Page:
In response to the COVID-19 pandemic, we launched our “Farm to Food Bank” project on March 31st, the birthday of Cesar Chavez.
Farmers have food, but many of their markets (like restaurants) are no longer buying perishable produce. Food banks are experiencing unprecedented need. AFSC is bridging that gap.
AFSC New Mexico is supporting 27 small scale sustainable farms that we work with across the state to support them in growing food for those with the least access. We are supplying these farmers with seeds and farm materials, as well as new safety items like face masks and gloves, and they will in turn provide a portion of the food they grow to the local foodbanks and senior centers.
Across our state, food banks are seeing a large increase in need for food as unemployment grows, yet they are also seeing a decrease in donations as grocery stores are trying to keep their shelves stocked and as a result, are donating less. Senior citizens are relying on agencies and nonprofits to deliver food to reduce their risk of contracting COVID-19 by avoiding going into grocery stores.
AFSC launched the campaign by purchasing fresh vegetables from the Agri-Cultura Network, a cooperative of small scale sustainable farms, and delivering their food to Roadrunner Foodbank, the largest foodbank in New Mexico. The campaign expanded to to include more small scale sustainable New Mexican farms and more relief agencies and food banks in Albuquerque, Espanola and Taos. As of October we have purchased more than 10,000 pounds of local produce for the food pantries. We are pleased to have support from individual donors, a private foundation, and Bernalillo County in this work.
FOR IMMEDIATE RELEASE: APRIL 2, 2020
Farm to Food Bank Program Connects Local Farmers to People in Need During COVID-19
ALBUQUERQUE, NM (April 2, 2020) The American Friends Service Committee (AFSC) – in partnership with New Mexico farmers and food banks – launched the Farm to Foodbank project. New Mexico’s sustainable farmers have fresh produce but less customers due to stay-at-home orders in response to COVID-19. And food banks are facing a decrease in donations and a large increase in demand. AFSC is filling this gap by purchasing fresh vegetables from the Agri-Cultura Network, a cooperative of small-scale sustainable farms, and delivering the food to Roadrunner Food bank, the largest food bank in New Mexico
“The Coronavirus affected my sales,” explains South Valley farmer Fidel Gonzalez. “So I’m happy to have my produce go to the people who need it most through Farm to Foodbank.”
AFSC will be supporting small-scale sustainable farms across the state, including supplying farmers with seeds and farm materials, as well as new safety items like face masks and gloves. The farms will in turn provide a portion of the food they grow to the local foodbanks and senior centers.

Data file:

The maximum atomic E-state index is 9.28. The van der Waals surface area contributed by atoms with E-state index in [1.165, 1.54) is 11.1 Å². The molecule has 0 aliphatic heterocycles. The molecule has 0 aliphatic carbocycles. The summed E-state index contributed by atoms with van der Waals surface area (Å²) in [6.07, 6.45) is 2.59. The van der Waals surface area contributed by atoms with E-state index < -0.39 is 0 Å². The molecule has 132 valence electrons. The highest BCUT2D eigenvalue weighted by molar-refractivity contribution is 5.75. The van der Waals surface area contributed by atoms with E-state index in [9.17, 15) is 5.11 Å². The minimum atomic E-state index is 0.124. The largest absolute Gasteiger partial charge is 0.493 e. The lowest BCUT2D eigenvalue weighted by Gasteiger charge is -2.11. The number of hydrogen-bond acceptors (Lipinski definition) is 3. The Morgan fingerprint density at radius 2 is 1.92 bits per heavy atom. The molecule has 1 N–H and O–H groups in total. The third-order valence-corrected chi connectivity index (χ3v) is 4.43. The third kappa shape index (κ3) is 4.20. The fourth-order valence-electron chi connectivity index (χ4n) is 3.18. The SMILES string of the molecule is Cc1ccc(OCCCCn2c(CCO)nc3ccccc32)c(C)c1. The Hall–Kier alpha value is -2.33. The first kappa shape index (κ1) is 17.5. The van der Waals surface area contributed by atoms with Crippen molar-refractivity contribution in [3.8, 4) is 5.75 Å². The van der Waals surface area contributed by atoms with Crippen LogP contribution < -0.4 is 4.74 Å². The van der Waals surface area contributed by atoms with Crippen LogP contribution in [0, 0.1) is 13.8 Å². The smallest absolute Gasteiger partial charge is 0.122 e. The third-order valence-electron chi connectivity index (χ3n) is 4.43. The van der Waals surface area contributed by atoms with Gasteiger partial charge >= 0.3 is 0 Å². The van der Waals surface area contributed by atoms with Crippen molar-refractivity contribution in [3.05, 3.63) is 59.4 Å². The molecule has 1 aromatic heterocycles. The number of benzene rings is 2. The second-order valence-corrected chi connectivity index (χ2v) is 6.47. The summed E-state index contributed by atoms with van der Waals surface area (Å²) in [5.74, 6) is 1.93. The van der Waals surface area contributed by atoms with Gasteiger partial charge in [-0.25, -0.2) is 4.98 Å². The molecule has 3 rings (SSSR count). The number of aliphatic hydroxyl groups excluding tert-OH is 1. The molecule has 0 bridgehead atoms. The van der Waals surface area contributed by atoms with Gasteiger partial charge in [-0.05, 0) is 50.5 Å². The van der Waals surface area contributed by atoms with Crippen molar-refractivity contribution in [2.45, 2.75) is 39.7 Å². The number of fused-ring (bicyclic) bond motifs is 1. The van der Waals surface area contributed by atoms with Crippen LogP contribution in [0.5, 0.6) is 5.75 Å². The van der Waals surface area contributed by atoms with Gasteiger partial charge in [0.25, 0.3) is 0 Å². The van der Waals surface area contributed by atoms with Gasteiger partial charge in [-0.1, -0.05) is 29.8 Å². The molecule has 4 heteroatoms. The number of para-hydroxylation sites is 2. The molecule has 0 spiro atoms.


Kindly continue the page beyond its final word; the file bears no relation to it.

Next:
“Farmers and food banks are both at the forefront of keeping people healthy during this global pandemic,” explains Sayrah Namaste, the director of AFSC’s New Mexico program. “Helping make the link between those who grow food and those who need it is a concrete, practical action we can take to help mitigate the fallout from COVID-19 and support and strengthen our communities.”
Food banks have seen a surge in demand as unemployment increases across the country. “With so many new faces joining the unemployment lines, food banks and our statewide network of food pantry like locations, we anticipate that hunger will remain high in our state for quite some time,” said Mag Strittmatter, president and CEO of Roadrunner Food Bank." The Farm to Foodbank program will help continue to provide low-income and poverty stricken New Mexicans access to nutritious food. Every pound of donated product we receive during this pandemic will help us respond to increased hunger by so families in this time of crisis.”
Supporting sustainable farming is also important to New Mexico communities, and helps build local economies over the long term. “Our mission is to grow food with sustainable regenerative methods and make locally grown fruits and vegetables accessible and equitable for communities in need,” said Helga Garcia-Garza, Director of the Agri-Cultura Network. “We are partnering with the Roadrunner Food Bank, AFSC and other food advocates to find solutions to obstacles such as transportation and farm to market supply chain.”
The American Friends Service Committee is a Quaker organization that includes people of various faiths who are committed to social justice, peace and humanitarian service. Its work is based on the belief in the worth of every person and faith in the power of love to overcome violence and injustice